Wi-Fi status isn’t actually that important to my iMac, since it’s connected to Ethernet. But other features like Handoff and AirDrop rely on Wi-Fi being active, so I leave the widget there, just in case I need to troubleshoot something.
I’m relying more and more on iCloud Keychain these days, especially since it added two-factor verification codes last year, but I keep an older version of Agile Bits’s 1Password around to store secure notes and other logins that don’t work well in iCloud Keychain. (Server credentials, for example, since iCloud Keychain doesn’t work in Terminal.)
With two Macs in the house, Edovia’s Screens 4 is a handy way to quickly reference something on my other machine, especially since they’re now often on different floors. It used to be more critical when I had a headless Mac mini server, but those days are long gone.
I’m not even sure why Spotlight is still there, to be honest. If I need it, I summon it from the keyboard.
Even I can’t escape Bluetooth! Every once in a while, I need to check the status or connect or disconnect a peripheral, and it’s faster than going into the System Preferences pane.
I back up with Time Machine, naturally. Unfortunately, it’s not the smoothest experience, so it can be useful to see what it’s up to.
ManyTricks’s Moom is a window manager par excellence that I use for basically one purpose: rearranging all the apps that I need when I’m streaming our D&D podcast, Total Party Kill, on YouTube so that the apps both fit onscreen and are correctly laid out for the broadcast.
While I’ve moved to iCloud for most of my online storage needs, I still use Dropbox in cases where I need to share files with others or request files from people. iCloud Drive just doesn’t have a good substitute for that yet.
Everybody needs a good clipboard management app, and I’ve long used Tapbot’s Pastebot for its powerful text manipulation features.
Screens Connect makes it easy for me to connect to my home computer even when I’m out of the house—or even out of the state or country—by taking care of annoying necessities like port forwarding.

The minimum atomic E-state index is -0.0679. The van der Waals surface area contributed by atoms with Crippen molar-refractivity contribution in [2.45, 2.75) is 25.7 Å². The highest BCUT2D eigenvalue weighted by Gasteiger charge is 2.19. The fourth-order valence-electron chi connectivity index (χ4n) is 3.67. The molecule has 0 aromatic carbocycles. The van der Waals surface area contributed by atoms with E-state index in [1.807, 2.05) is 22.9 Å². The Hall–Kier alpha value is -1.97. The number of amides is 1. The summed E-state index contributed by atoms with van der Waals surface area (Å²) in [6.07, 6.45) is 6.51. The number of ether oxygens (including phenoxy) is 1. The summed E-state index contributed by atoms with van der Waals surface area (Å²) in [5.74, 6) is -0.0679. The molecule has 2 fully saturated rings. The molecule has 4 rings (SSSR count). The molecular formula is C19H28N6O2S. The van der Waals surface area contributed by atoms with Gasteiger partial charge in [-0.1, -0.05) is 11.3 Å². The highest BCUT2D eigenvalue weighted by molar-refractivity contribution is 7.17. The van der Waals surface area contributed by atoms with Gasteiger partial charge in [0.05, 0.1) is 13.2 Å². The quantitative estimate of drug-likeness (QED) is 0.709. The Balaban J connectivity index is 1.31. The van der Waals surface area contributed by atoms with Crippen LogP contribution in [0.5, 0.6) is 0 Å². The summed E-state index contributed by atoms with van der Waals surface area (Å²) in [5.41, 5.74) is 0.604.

I love a good emoji, and Rocket lets me use the Slack-style double colons to insert them in my typing, rather than having to deal with the Mac’s floating emoji palette.
I’ve been playing around with using my Stream Deck more and more, but not to the point where I need to have the menu bar item visible all the time.
I recently bought a ScanSnap to help me digitize old paper documents and get them out of the way. Fortunately, interactions with it can mainly be managed from the device itself.
Inspired by Jason’s post, I’ve started using Hazel to automate archiving files, especially space-consuming podcast files, to my NAS for long-term storage.
So that’s a quick survey of my many many menu bar icons. Do I have a problem? Perhaps! But I’m also not willing to rule out future additions to my menu bar if I need them. Perhaps some day I can make it all the way across to the Help menu.
Update: A previous version of this piece erroneously listed SoundSource as free.
- Honestly, I’m not sure what took me so long, but I think it was Bartender 4’s “quick hover” feature that really sold me. All those apps are still at my fingertips, but I don’t have to look at them constantly, and they remain at my fingertips. ↩
[Dan Moren is the East Coast Bureau Chief of Six Colors. You can find him on Twitter at @dmoren or reach him by email at firstname.lastname@example.org. The latest novel in his Galactic Cold War series of sci-fi space adventures, The Nova Incident, is available now.]